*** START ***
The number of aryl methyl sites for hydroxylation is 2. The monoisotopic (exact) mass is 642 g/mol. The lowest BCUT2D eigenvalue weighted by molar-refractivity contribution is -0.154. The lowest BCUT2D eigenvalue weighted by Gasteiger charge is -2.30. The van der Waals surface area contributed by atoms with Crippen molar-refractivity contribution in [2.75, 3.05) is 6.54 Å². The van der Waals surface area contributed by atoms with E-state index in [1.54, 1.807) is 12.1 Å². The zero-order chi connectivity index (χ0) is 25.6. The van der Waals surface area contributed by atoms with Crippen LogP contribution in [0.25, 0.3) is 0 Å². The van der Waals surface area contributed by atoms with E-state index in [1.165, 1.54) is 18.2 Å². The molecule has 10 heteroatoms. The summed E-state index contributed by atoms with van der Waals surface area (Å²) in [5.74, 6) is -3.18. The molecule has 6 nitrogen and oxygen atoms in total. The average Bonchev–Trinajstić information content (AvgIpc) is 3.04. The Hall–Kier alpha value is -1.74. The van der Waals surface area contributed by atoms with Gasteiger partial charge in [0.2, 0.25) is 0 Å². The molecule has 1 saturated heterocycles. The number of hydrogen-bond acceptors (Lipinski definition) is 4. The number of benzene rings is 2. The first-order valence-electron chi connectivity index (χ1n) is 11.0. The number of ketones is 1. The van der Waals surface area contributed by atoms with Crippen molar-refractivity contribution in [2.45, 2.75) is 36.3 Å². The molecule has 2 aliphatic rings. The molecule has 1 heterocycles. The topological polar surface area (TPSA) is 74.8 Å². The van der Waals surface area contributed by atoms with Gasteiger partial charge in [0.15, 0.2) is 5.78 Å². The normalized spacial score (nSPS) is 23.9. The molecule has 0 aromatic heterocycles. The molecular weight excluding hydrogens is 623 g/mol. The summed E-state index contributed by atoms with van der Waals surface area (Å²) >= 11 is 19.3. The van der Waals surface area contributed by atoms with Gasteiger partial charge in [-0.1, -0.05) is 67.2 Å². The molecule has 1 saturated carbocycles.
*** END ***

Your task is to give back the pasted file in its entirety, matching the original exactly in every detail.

The number of aryl methyl sites for hydroxylation is 2. The monoisotopic (exact) mass is 642 g/mol. The lowest BCUT2D eigenvalue weighted by molar-refractivity contribution is -0.154. The lowest BCUT2D eigenvalue weighted by Gasteiger charge is -2.30. The van der Waals surface area contributed by atoms with Crippen molar-refractivity contribution in [2.75, 3.05) is 6.54 Å². The van der Waals surface area contributed by atoms with E-state index in [1.54, 1.807) is 12.1 Å². The zero-order chi connectivity index (χ0) is 25.6. The van der Waals surface area contributed by atoms with Crippen LogP contribution in [0.25, 0.3) is 0 Å². The van der Waals surface area contributed by atoms with E-state index in [1.165, 1.54) is 18.2 Å². The molecule has 10 heteroatoms. The summed E-state index contributed by atoms with van der Waals surface area (Å²) in [5.74, 6) is -3.18. The molecule has 6 nitrogen and oxygen atoms in total. The average Bonchev–Trinajstić information content (AvgIpc) is 3.04. The Hall–Kier alpha value is -1.74. The van der Waals surface area contributed by atoms with Gasteiger partial charge in [0.2, 0.25) is 0 Å². The molecule has 1 saturated heterocycles. The number of hydrogen-bond acceptors (Lipinski definition) is 4. The number of benzene rings is 2. The first-order valence-electron chi connectivity index (χ1n) is 11.0. The number of ketones is 1. The van der Waals surface area contributed by atoms with Crippen molar-refractivity contribution in [2.45, 2.75) is 36.3 Å². The molecule has 2 aliphatic rings. The molecule has 1 heterocycles. The topological polar surface area (TPSA) is 74.8 Å². The van der Waals surface area contributed by atoms with Gasteiger partial charge in [0.15, 0.2) is 5.78 Å². The normalized spacial score (nSPS) is 23.9. The molecule has 0 aromatic heterocycles. The molecular weight excluding hydrogens is 623 g/mol. The summed E-state index contributed by atoms with van der Waals surface area (Å²) >= 11 is 19.3. The van der Waals surface area contributed by atoms with Gasteiger partial charge in [-0.1, -0.05) is 67.2 Å². The molecule has 1 saturated carbocycles.